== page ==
What is Cryptocurrency?
Cryptocurrency is a digital currency based on blockchain technology. There are few Cryptocurrencies which gained huge popularity due to sharp hike in their value in a short period of time. Some of the Cryptocurrencies include Bitcoin, Lite coin, Erytheum and Ripple.
What are Bitcoins?
Bitcoins are virtual currencies. They are created by an unknown person who used the name Satoshi Nakamoto in 2009. The characteristic feature associated with Bitcoins is that they do not involve middle men, banks or any other regulatory agency in their transactions.
Basic facts of Bitcoins:
• It is the first decentralised currency
• They are the digital coins which can be send through the internet.
• They can be transferred directly from person to person via the net without going through a bank or clearinghouse.
How can we get Bitcoins?
Bitcoins can be acquired mainly through three sources. They are:
1. Buy on an Exchange: Several marketplaces called “bitcoin exchanges” allow people to buy or sell bitcoins using different currencies.
Mt. Gox in Tokyo is the largest bitcoin exchange.
2. Transfers: People can send bitcoins to each other using mobile apps or their computers. It’s similar to sending cash digitally.
3. Mining: People compete to “mine” bitcoins using computers to solve complex mathematical problems. This is how bitcoins are created. Currently, a winner is rewarded with 25 bitcoins roughly every 10 minutes.
What is the number of Bitcoins that are in existence?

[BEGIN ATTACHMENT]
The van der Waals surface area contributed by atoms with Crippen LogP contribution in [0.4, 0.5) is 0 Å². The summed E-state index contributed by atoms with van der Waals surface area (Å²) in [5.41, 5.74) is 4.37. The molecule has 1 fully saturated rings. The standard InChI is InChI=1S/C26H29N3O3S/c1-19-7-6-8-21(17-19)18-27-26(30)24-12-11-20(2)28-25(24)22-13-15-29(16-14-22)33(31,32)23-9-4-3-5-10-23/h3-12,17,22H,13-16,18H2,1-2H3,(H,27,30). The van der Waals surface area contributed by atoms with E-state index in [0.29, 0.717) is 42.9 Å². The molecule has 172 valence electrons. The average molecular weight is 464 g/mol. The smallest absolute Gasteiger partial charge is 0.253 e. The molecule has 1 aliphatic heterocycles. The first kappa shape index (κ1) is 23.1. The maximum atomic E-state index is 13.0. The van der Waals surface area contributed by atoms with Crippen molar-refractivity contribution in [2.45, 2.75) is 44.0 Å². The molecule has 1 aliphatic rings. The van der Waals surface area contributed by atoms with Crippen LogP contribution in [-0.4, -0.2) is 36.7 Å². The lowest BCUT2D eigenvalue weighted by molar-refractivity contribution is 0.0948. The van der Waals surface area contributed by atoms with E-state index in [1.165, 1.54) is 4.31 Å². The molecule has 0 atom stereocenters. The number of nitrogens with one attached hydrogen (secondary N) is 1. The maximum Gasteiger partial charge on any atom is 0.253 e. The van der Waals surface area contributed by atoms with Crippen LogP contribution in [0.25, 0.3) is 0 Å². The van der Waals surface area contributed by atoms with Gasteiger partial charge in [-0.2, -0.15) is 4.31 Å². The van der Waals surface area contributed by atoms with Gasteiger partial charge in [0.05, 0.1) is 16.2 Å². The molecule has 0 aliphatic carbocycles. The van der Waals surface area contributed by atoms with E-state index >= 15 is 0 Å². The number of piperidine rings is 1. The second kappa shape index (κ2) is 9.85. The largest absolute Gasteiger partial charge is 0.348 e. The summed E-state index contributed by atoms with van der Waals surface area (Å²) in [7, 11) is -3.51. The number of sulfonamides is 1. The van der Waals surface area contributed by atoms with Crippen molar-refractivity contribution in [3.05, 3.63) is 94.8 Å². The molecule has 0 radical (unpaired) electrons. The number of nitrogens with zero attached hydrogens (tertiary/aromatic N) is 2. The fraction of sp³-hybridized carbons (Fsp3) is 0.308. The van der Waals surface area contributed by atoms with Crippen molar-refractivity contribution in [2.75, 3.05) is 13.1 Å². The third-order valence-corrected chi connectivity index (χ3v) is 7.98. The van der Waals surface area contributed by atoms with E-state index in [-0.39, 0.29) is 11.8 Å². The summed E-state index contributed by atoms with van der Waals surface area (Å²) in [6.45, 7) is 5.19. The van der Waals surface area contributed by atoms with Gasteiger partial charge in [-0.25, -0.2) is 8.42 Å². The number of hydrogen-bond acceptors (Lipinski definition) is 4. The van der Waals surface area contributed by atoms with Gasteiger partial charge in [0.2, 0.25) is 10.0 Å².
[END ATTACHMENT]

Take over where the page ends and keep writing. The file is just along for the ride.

The total possible number of bitcoins are around 21 million. A bitcoin was valued at $10 on October 2012 but it leaped to around 14089.41 US Dollar (INR 902004.03) as of December 2017.
1. The Bitcoin software is completely open source and anybody can review the code.
2. Several currency exchanges exist where you can trade your Bitcoins for dollars, euros and more.
3. Bitcoins are a great way for small businesses and freelancers to get noticed.
4. It doesn’t cost anything to start accepting them, there are no chargebacks or fees and you’ll get additional business from the Bitcoin economy.
1. They are not backed by tangible entities such as land.
2. It consumes more computer power.
3. It also enables crime.
4. It may lead to anarchy.
5. It’s very much still an experimental currency and is a high-risk environment for consumers and investors at the moment.
There is a need for investors to spend time educating themselves about bitcoin and technology behind it. In many western countries, they are treated as property and capital gains tax is imposed on it. India should also treat it as property and impose capital gains tax. There is a need to bring bitcoins under the oversight of SEBI. Implementing strict KYC norms and eliminating secrecy of transactions.